The History of Veterinary Anaesthesiology and the Comparative Analysis of the Present Status of Anaesthesiology in German and Hungarian Small Animal Practices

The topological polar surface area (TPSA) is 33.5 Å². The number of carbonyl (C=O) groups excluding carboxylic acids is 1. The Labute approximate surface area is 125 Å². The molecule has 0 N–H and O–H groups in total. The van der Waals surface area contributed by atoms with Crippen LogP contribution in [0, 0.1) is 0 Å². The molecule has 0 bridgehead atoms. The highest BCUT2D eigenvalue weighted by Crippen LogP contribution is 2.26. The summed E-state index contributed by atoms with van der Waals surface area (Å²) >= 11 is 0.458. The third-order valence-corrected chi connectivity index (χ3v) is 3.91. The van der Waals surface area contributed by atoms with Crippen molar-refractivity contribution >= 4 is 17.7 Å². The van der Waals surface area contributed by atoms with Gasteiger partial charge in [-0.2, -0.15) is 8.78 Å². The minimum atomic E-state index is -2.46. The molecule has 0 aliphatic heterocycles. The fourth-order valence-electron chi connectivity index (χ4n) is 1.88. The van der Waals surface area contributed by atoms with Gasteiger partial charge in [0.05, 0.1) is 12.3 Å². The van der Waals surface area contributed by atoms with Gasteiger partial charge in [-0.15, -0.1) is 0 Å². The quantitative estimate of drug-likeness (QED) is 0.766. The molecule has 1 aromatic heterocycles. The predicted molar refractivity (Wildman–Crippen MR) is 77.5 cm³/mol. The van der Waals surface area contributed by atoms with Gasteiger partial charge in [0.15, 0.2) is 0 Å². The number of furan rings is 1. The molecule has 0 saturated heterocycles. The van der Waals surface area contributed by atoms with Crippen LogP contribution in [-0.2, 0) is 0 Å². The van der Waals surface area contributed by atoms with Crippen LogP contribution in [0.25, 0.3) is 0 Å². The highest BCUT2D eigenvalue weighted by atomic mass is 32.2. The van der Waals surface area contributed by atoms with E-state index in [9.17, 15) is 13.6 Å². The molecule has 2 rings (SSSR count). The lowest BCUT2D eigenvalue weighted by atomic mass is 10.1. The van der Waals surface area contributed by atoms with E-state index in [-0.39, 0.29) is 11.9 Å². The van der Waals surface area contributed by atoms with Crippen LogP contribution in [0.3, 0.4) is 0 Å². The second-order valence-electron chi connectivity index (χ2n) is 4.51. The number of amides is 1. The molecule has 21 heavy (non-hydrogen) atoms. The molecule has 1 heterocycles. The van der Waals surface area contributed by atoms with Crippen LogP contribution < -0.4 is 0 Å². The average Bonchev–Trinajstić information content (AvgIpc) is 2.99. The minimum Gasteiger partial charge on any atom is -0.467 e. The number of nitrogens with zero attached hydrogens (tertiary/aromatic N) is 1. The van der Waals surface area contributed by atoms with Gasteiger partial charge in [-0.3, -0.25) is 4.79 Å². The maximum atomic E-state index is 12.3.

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This thesis discusses the historical course and the development of anaesthesiology in small animal veterinary medicine from its very beginnings until the present day. Furthermore, differences in practice environment, anaesthesia equipment and anaesthetic drugs used between German and Hungarian veterinary practices were investigated in a comparative stury. Historically, the development of anaesthesiology and the understanding for pain was a very sluggish process. First attempts to control pain were already done by ancient advanced civilisations in the 15th century BC. Until the 12th century AD, the predominating drugs had consisted of herbal mixtures made of mandragon, henbane and poppy. The breakthrough and establishment of the modern anaesthesiology was first successfully accomplished by the dentist W.T.G. Morton with the public demonstration of ether in Boston on 16th October 1846. From then on, further narcotising gases like chloroform and nitrous oxide followed in fast order. As the 19th and 20th century progressed, injectable narcotics, local anaesthetics and further inhalation narcotics succeeded. Some of them are used slightly modified until today in veterinary anaesthesiology. The comparative study of German and Hungarian veterinary practices bases on results, obtained by surveys among veterinarians of those countries. In this study, the practice environment is investigated by analysing data of patient catchment area and staff size, and the anaesthesia equipment, preferred drugs and drug combination are compared All data are visualized in figures. As it concerns the results of the evaluation, only little differences in the used equipment and general practice environment could be detected. Furthermore, Hungarian and German veterinarians are using similar drugs for anaesthesia, analgesia and narcosis.